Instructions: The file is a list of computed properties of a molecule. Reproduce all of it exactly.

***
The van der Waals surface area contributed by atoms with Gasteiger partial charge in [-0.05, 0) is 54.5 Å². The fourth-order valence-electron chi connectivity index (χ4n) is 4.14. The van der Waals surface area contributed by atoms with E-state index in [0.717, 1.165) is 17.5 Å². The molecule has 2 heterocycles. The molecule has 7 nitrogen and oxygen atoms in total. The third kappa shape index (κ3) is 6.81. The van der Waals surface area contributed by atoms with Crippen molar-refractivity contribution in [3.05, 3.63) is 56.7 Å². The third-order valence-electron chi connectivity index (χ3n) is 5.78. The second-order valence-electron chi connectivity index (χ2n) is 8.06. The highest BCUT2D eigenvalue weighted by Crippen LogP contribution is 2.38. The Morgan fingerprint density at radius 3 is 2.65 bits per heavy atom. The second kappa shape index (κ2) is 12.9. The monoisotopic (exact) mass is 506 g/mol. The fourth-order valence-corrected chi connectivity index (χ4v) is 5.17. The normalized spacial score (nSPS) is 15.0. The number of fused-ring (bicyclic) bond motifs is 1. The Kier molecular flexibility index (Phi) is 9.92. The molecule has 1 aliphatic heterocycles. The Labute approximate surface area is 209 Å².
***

The van der Waals surface area contributed by atoms with Gasteiger partial charge in [-0.05, 0) is 54.5 Å². The fourth-order valence-electron chi connectivity index (χ4n) is 4.14. The van der Waals surface area contributed by atoms with E-state index in [0.717, 1.165) is 17.5 Å². The molecule has 2 heterocycles. The molecule has 7 nitrogen and oxygen atoms in total. The third kappa shape index (κ3) is 6.81. The van der Waals surface area contributed by atoms with Crippen molar-refractivity contribution in [3.05, 3.63) is 56.7 Å². The third-order valence-electron chi connectivity index (χ3n) is 5.78. The second-order valence-electron chi connectivity index (χ2n) is 8.06. The highest BCUT2D eigenvalue weighted by Crippen LogP contribution is 2.38. The Morgan fingerprint density at radius 3 is 2.65 bits per heavy atom. The second kappa shape index (κ2) is 12.9. The monoisotopic (exact) mass is 506 g/mol. The fourth-order valence-corrected chi connectivity index (χ4v) is 5.17. The normalized spacial score (nSPS) is 15.0. The number of fused-ring (bicyclic) bond motifs is 1. The Kier molecular flexibility index (Phi) is 9.92. The molecule has 1 aliphatic heterocycles. The Labute approximate surface area is 209 Å².